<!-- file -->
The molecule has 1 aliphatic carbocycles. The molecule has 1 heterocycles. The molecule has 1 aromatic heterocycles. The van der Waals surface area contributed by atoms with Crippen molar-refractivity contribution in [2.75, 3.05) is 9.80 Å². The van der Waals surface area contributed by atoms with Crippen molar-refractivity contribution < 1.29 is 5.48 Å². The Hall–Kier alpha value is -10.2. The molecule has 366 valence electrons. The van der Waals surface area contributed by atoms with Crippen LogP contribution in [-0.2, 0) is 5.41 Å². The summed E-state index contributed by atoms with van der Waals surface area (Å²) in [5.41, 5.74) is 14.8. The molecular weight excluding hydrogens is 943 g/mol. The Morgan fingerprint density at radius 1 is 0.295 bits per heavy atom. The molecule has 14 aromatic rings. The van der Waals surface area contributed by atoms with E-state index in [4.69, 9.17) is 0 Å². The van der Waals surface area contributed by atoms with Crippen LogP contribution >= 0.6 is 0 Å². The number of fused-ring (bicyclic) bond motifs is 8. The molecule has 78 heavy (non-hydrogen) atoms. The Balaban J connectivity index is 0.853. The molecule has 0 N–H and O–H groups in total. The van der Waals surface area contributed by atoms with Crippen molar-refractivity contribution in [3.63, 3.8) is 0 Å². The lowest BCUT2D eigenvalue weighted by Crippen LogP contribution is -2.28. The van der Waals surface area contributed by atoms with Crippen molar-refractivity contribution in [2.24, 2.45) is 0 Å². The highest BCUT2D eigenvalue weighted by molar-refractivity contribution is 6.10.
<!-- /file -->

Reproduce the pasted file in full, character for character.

The molecule has 1 aliphatic carbocycles. The molecule has 1 heterocycles. The molecule has 1 aromatic heterocycles. The van der Waals surface area contributed by atoms with Crippen molar-refractivity contribution in [2.75, 3.05) is 9.80 Å². The van der Waals surface area contributed by atoms with Crippen molar-refractivity contribution < 1.29 is 5.48 Å². The Hall–Kier alpha value is -10.2. The molecule has 366 valence electrons. The van der Waals surface area contributed by atoms with Crippen LogP contribution in [-0.2, 0) is 5.41 Å². The summed E-state index contributed by atoms with van der Waals surface area (Å²) in [5.41, 5.74) is 14.8. The molecular weight excluding hydrogens is 943 g/mol. The Morgan fingerprint density at radius 1 is 0.295 bits per heavy atom. The molecule has 14 aromatic rings. The van der Waals surface area contributed by atoms with E-state index in [4.69, 9.17) is 0 Å². The van der Waals surface area contributed by atoms with Crippen LogP contribution >= 0.6 is 0 Å². The number of fused-ring (bicyclic) bond motifs is 8. The molecule has 78 heavy (non-hydrogen) atoms. The Balaban J connectivity index is 0.853. The molecule has 0 N–H and O–H groups in total. The van der Waals surface area contributed by atoms with Crippen molar-refractivity contribution in [3.63, 3.8) is 0 Å². The lowest BCUT2D eigenvalue weighted by Crippen LogP contribution is -2.28. The van der Waals surface area contributed by atoms with Crippen molar-refractivity contribution in [2.24, 2.45) is 0 Å². The highest BCUT2D eigenvalue weighted by molar-refractivity contribution is 6.10.